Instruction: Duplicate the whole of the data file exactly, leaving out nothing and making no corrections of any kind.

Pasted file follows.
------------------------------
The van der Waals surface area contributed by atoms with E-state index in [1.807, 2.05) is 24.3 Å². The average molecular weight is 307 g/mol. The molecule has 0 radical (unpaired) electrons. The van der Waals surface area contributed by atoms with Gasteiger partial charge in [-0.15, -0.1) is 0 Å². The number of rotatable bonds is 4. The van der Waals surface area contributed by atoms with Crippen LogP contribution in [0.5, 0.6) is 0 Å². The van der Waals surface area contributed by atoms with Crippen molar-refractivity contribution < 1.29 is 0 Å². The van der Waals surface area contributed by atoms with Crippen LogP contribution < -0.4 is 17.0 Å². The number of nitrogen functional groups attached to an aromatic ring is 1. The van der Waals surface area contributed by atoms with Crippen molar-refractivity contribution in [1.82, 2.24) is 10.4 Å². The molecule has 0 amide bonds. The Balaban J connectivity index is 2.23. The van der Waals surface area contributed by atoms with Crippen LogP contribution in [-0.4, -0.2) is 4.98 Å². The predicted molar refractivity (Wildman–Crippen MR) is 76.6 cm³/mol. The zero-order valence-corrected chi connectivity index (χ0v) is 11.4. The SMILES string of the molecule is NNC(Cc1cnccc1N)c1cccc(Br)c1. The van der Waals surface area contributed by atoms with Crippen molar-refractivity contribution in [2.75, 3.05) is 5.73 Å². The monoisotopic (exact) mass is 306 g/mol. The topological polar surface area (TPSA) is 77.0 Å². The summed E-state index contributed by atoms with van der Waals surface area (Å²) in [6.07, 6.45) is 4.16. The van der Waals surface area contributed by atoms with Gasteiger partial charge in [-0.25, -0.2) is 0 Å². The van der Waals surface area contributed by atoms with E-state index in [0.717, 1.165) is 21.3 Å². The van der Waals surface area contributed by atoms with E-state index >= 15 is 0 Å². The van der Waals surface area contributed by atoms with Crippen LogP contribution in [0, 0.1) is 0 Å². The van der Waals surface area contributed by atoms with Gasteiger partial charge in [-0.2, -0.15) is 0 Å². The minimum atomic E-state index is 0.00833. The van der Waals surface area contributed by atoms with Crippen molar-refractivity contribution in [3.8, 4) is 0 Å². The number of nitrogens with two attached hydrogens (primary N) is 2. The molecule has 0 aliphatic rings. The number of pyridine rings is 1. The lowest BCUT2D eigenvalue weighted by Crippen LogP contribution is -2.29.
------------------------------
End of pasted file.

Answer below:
The van der Waals surface area contributed by atoms with E-state index in [1.807, 2.05) is 24.3 Å². The average molecular weight is 307 g/mol. The molecule has 0 radical (unpaired) electrons. The van der Waals surface area contributed by atoms with Gasteiger partial charge in [-0.15, -0.1) is 0 Å². The number of rotatable bonds is 4. The van der Waals surface area contributed by atoms with Crippen LogP contribution in [0.5, 0.6) is 0 Å². The van der Waals surface area contributed by atoms with Crippen molar-refractivity contribution < 1.29 is 0 Å². The van der Waals surface area contributed by atoms with Crippen LogP contribution < -0.4 is 17.0 Å². The number of nitrogen functional groups attached to an aromatic ring is 1. The van der Waals surface area contributed by atoms with Crippen molar-refractivity contribution in [1.82, 2.24) is 10.4 Å². The molecule has 0 amide bonds. The Balaban J connectivity index is 2.23. The van der Waals surface area contributed by atoms with Crippen LogP contribution in [-0.4, -0.2) is 4.98 Å². The predicted molar refractivity (Wildman–Crippen MR) is 76.6 cm³/mol. The zero-order valence-corrected chi connectivity index (χ0v) is 11.4. The SMILES string of the molecule is NNC(Cc1cnccc1N)c1cccc(Br)c1. The van der Waals surface area contributed by atoms with Crippen molar-refractivity contribution in [2.75, 3.05) is 5.73 Å². The monoisotopic (exact) mass is 306 g/mol. The topological polar surface area (TPSA) is 77.0 Å². The summed E-state index contributed by atoms with van der Waals surface area (Å²) in [6.07, 6.45) is 4.16. The van der Waals surface area contributed by atoms with Gasteiger partial charge in [-0.25, -0.2) is 0 Å². The van der Waals surface area contributed by atoms with E-state index in [0.717, 1.165) is 21.3 Å². The van der Waals surface area contributed by atoms with E-state index >= 15 is 0 Å². The van der Waals surface area contributed by atoms with Crippen LogP contribution in [0, 0.1) is 0 Å². The van der Waals surface area contributed by atoms with Gasteiger partial charge in [-0.2, -0.15) is 0 Å². The minimum atomic E-state index is 0.00833. The van der Waals surface area contributed by atoms with Crippen molar-refractivity contribution in [3.8, 4) is 0 Å². The number of nitrogens with two attached hydrogens (primary N) is 2. The molecule has 0 aliphatic rings. The number of pyridine rings is 1. The lowest BCUT2D eigenvalue weighted by Crippen LogP contribution is -2.29.